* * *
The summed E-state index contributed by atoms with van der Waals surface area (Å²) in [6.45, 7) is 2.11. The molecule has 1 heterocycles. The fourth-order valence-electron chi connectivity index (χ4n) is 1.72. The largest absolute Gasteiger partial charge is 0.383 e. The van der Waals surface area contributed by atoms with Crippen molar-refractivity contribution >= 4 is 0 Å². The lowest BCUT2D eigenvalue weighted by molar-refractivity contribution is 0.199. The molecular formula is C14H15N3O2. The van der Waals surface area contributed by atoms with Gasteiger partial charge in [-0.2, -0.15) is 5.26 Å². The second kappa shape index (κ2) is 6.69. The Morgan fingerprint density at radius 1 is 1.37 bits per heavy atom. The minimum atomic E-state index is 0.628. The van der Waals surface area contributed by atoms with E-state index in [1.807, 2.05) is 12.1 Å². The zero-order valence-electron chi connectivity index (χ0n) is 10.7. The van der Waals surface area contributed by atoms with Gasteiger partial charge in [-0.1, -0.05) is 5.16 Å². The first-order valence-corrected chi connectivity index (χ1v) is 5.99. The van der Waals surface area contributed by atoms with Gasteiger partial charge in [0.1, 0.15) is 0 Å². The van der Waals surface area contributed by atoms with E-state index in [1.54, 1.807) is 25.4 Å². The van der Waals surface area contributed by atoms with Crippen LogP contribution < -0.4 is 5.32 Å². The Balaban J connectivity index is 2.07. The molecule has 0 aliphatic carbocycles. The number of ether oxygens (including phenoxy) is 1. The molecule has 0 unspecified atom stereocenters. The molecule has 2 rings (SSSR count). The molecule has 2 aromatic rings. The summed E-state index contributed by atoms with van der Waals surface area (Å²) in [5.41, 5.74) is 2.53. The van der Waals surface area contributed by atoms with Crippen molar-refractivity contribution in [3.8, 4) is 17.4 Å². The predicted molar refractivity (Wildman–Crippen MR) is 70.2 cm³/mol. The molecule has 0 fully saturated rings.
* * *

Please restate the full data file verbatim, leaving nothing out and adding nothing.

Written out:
The summed E-state index contributed by atoms with van der Waals surface area (Å²) in [6.45, 7) is 2.11. The molecule has 1 heterocycles. The fourth-order valence-electron chi connectivity index (χ4n) is 1.72. The largest absolute Gasteiger partial charge is 0.383 e. The van der Waals surface area contributed by atoms with Crippen molar-refractivity contribution >= 4 is 0 Å². The lowest BCUT2D eigenvalue weighted by molar-refractivity contribution is 0.199. The molecular formula is C14H15N3O2. The van der Waals surface area contributed by atoms with Gasteiger partial charge in [-0.2, -0.15) is 5.26 Å². The second kappa shape index (κ2) is 6.69. The Morgan fingerprint density at radius 1 is 1.37 bits per heavy atom. The minimum atomic E-state index is 0.628. The van der Waals surface area contributed by atoms with E-state index in [1.807, 2.05) is 12.1 Å². The zero-order valence-electron chi connectivity index (χ0n) is 10.7. The van der Waals surface area contributed by atoms with Gasteiger partial charge in [-0.1, -0.05) is 5.16 Å². The first-order valence-corrected chi connectivity index (χ1v) is 5.99. The van der Waals surface area contributed by atoms with Gasteiger partial charge in [0.1, 0.15) is 0 Å². The van der Waals surface area contributed by atoms with E-state index in [1.54, 1.807) is 25.4 Å². The van der Waals surface area contributed by atoms with Crippen LogP contribution < -0.4 is 5.32 Å². The Balaban J connectivity index is 2.07. The molecule has 0 aliphatic carbocycles. The number of ether oxygens (including phenoxy) is 1. The molecule has 0 unspecified atom stereocenters. The molecule has 2 rings (SSSR count). The molecule has 2 aromatic rings. The summed E-state index contributed by atoms with van der Waals surface area (Å²) in [5.41, 5.74) is 2.53. The van der Waals surface area contributed by atoms with Crippen molar-refractivity contribution in [3.8, 4) is 17.4 Å². The predicted molar refractivity (Wildman–Crippen MR) is 70.2 cm³/mol. The molecule has 0 fully saturated rings.